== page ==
Chemistry Hall on the Lawrence campus, circa 1890.
Simeon Bishop Bell, M.D., 1820-1913. Dr. Bell donated both land and money in 1894, thus making the four-year University of Kansas Medical School and possibility.
Originally founded in 1864, the University of Kansas instituted a one-year premedical course in 1880 with a curriculum that included chemistry, physiology, comparative anatomy, botany, toxicology, and materia medica. Many students completing this preliminary course were admitted to the second year of a three or four-year medical course at other universities.
In 1899, KU added an additional year of premedical school. The classes included anatomy, chemistry, materia medica, pharmacy, physiology, embryology, bacteriology, toxicology, medical jurisprudence, and psychology. With no university-level four-year medical school available in either Kansas or Missouri, many local proprietary schools offered degrees in medicine. Notable among those were the Kansas Medical College in Topeka, the College of Physicians and Surgeons in Kansas City, Kansas, and several in Kansas City, Missouri, including the Kansas City Medical College and the Medico-Chirurgical College.
In the years preceding the founding of the University of Kansas School of Medicine,a number of skilled and talented people who would later serve as founders and faculty members for the new school were making their marks in local medicine and science. In 1889, Isadore J. Wolf, M.D., future KU professor of medicine, became the first physician in the Kansas City area to introduce scientific medicine through the use of blood counts and differential studies, microscopic examination of sputa, use of the Widal Test, and the study of malaria.
In 1894, Kansas City, Kansas, physician and real estate entrepreneur Dr. Simeon Bishop Bell offered land and money for KU to develop a hospital and medical school in memory of his wife Eleanor Taylor Bell. His donation of 500 acres and $100,000 provided for the formation of a new University of Kansas School of Medicine in Rosedale, Kansas.
Walter Sutton, M.A., a KU School of Medicine surgeon from 1909-1916, received his graduate degree in biology from KU in 1901. Encouraged by his major professor to enroll in Columbia University for doctoral work, Sutton published his landmark paper, “The Chromosomes in Heredity,” based largely on the research he had done at KU. His paper postulated the chromosomal theory of heredity, now known as the Sutton-Boveri Hypothesis. Sutton’s theory stated that the chromosomes are the carriers of the genes for inheritance, and their behavior in meiosis is responsible for the phenomena of Mendelism.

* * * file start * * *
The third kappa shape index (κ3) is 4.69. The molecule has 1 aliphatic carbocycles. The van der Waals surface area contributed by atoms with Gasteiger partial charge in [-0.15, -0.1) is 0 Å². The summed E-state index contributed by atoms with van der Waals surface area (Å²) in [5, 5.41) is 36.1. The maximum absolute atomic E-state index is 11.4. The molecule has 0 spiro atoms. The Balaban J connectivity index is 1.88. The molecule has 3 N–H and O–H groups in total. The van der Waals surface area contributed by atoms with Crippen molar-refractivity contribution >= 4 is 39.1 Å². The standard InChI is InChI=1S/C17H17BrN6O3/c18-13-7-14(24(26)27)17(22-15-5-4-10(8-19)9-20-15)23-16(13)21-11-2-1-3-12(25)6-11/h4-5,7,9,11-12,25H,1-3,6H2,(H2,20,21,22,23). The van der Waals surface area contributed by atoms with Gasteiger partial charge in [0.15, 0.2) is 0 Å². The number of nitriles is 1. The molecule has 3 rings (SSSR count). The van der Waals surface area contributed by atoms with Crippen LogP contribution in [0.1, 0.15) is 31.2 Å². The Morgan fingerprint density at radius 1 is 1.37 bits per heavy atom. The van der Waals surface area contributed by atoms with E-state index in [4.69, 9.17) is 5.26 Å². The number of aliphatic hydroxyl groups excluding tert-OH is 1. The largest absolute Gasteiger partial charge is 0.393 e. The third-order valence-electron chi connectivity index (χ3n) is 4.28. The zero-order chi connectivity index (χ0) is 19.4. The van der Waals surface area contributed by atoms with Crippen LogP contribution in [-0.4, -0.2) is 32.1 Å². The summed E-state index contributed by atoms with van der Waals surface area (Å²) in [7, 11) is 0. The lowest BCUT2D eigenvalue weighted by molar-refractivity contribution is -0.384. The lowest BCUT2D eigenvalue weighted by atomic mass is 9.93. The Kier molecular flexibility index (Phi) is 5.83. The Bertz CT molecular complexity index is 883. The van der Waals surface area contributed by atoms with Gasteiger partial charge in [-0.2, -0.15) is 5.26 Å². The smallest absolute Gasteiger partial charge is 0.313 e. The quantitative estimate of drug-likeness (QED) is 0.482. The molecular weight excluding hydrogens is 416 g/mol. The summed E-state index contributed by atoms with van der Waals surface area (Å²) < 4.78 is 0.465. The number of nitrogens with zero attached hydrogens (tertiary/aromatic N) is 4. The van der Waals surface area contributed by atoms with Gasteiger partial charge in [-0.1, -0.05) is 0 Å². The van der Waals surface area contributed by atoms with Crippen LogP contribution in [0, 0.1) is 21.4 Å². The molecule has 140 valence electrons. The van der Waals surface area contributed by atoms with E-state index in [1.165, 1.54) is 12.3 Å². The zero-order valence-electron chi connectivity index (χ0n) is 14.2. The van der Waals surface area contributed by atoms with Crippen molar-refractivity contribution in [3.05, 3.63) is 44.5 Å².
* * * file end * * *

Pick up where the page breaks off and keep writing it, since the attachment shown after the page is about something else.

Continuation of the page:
In 1902, Arthur Hertzler, M.D., founded the Herztler Hospital in Halstead, Kansas, after the Mayo Model of group practice. Hertzler, ranked among the most accomplished surgical pathologists of his time, amassed more than 150,000 specimen slides during his career. He joined the KU School of Medicine faculty in 1909. Hertzler donated books to the school thus forming the nucleus of its medical library.
Finally, in 1904, Marshall Barber, M.A., local bacteriologist, developed a capillary micropipette that allowed for isolating a single bacterium. With this Barber proved that one anthrax bacterium could produce a fatal infection. Barber was on the School of Medicine faculty as professor of bacteriology and pathology from 1905-1911, when he left KU to take an appointment at the Rockefeller Institute in New York City.
These physicians and scientists, soon to be joined by others from around the country and abroad, represented the solid and innovative scientific foundation for the new University of Kansas School of Medicine in 1905.